Phew, that’s a night then. Just got my two lovely children off to bed – I think – there was some talk of a sore thumb about 10 minutes ago, but I think the hug and bandaid fixed it.
I was pondering what to write about tonight, when it occurred to me – being a parent, as well as an athlete might be relevant to some of the readers out there. The days are long gone that I could simply plan to do what I wanted to do, and then get out and do it. These days, I’ll often plan a long run, and then be called upon to go on a class excursion (these, I never miss). Or there will be a costume to make – this week, we have the “Go to school as your favorite book character” and the “Charlie Brown theme” for assembly. No problems there, then, that will be simple. There is lunch to make, cuts to bandage, swimming lessons, and gymnastics, and soccer.
And then there’s little old me – juggling and juggling, trying hard to keep up with it all, as I increase my mileage in the quest of my first ultramarathon (in a relay team). So I’m tired as I juggle too. Every now and then a ball falls, and I have to consciously not beat myself up about it. Goals are set to slip by – yes, I’ll get my first coaching client this term. No, perhaps not. My first book updated and redesigned – well, that one will have to wait too. Re-organise my home office and buy new clothes – nope.
I don’t complain. I am blessed by the complexity and fullness of my life, by the friends who ask for coffee times, by the healthy children I get to nurture. But I do find I am juggling faster and getting a bit more tired than usual.
The pursuit of all great goals is difficult. The pursuit of them in the context of family life, more so. So tonight, I’m going to cut myself a break. No, I won’t vacuum my house, or fold those silly sheets. I’m going to, instead, delve deep and contemplate why I am doing what I am doing.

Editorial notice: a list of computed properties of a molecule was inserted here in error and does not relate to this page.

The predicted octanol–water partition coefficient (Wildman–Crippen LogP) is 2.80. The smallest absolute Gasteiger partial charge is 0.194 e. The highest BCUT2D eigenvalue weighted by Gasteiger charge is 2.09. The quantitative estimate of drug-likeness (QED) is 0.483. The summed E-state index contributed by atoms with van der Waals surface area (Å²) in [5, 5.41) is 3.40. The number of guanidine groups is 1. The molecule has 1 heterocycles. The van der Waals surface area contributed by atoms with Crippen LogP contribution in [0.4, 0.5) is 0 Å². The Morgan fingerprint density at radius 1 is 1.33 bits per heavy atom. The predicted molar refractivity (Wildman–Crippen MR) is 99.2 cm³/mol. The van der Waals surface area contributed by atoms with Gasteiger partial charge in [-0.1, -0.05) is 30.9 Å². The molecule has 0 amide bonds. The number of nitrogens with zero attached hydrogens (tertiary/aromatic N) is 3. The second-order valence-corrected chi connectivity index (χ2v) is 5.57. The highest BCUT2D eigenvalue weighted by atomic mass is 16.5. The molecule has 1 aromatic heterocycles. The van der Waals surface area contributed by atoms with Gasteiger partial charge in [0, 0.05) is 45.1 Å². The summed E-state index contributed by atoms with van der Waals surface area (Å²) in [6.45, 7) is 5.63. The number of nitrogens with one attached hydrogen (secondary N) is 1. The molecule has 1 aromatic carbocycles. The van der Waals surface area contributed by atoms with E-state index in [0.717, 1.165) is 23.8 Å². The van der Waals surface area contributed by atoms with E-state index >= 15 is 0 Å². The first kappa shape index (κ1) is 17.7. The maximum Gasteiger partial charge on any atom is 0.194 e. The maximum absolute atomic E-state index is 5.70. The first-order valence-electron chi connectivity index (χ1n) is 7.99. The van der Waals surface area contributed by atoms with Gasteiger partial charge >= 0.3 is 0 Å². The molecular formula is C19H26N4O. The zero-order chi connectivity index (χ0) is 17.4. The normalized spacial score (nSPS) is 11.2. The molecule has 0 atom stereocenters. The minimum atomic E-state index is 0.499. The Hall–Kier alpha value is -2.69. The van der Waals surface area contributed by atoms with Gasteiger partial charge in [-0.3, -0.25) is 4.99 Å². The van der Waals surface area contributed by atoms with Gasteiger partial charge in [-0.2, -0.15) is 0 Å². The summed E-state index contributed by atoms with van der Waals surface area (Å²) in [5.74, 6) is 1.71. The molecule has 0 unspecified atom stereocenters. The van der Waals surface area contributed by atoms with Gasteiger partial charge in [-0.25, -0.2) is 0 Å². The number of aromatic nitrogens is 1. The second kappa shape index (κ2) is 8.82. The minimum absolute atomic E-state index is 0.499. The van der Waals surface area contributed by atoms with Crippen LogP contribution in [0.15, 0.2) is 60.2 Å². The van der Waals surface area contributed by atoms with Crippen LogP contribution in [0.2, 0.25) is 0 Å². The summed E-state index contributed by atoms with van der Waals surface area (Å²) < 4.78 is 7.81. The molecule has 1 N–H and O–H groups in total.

When I was 19, young and lost, alone at university for the first time, I stopped riding horses for a little while. One day, I found it again. It was a homecoming of sorts, as I’d ridden horses since I was 11, and only stopped because I didn’t know where the stable was at university. I was a physics major, and I was struggling. Struggling with change, and feeling alone, with being no good at physics, with living away from home for the first time. And suddenly, there I was again, on a horse’s back, high above the earth, so able, so competent. It was the first thing I was competent at there, the first thing that made me say, yes, I can do this.
That year, I decided to ditch physics and study psychology – I wanted to know why we are as we are. Because as I rode those horses, I uncovered a self that I’d forgotten about – a confident self, a self that knew what she was doing. I decided there and then that I’d do something for others – it was going to be therapeutic horsemanship – teaching others to believe in themselves through horseback riding.
Years went by, and the horseback riding turned into weight training, which turned into teaching BodyPump, which turned into teaching people to believe in themselves through weight training. I became a personal trainer, a psychologist who did coaching. I found adventure racing, and learned that I could do things I’d never before dreamed possible, tackle trails that were dangerous, climb waterfalls, scramble up rivers, throw myself off of a pier fully clothed, and swim to shore. That horseback-rider self was still there, just discovering new ways to believe in myself.
Trail running started there for me, back in Hong Kong, learning to run fast on technical terrain, learning to trust my body on steep downhills, narrow single-track. All in pursuit of that belief in myself I had first tasted at age 19.
And now, I do it to inspire others, to show them what can be done.
For the mothers out there, juggling all the same things as me, and maybe more, I say, it can be done. The depth that trail running adds to my life surely makes me a better parent, a better wife.
Within this mad juggle of family life and training, I like to see myself as a wide-based mountain, stable, solid, able to withstand the winds of change that family life demands. That is how training allows me to see myself. Without it, I am sure all the balls I juggle would seem much, much harder to manage.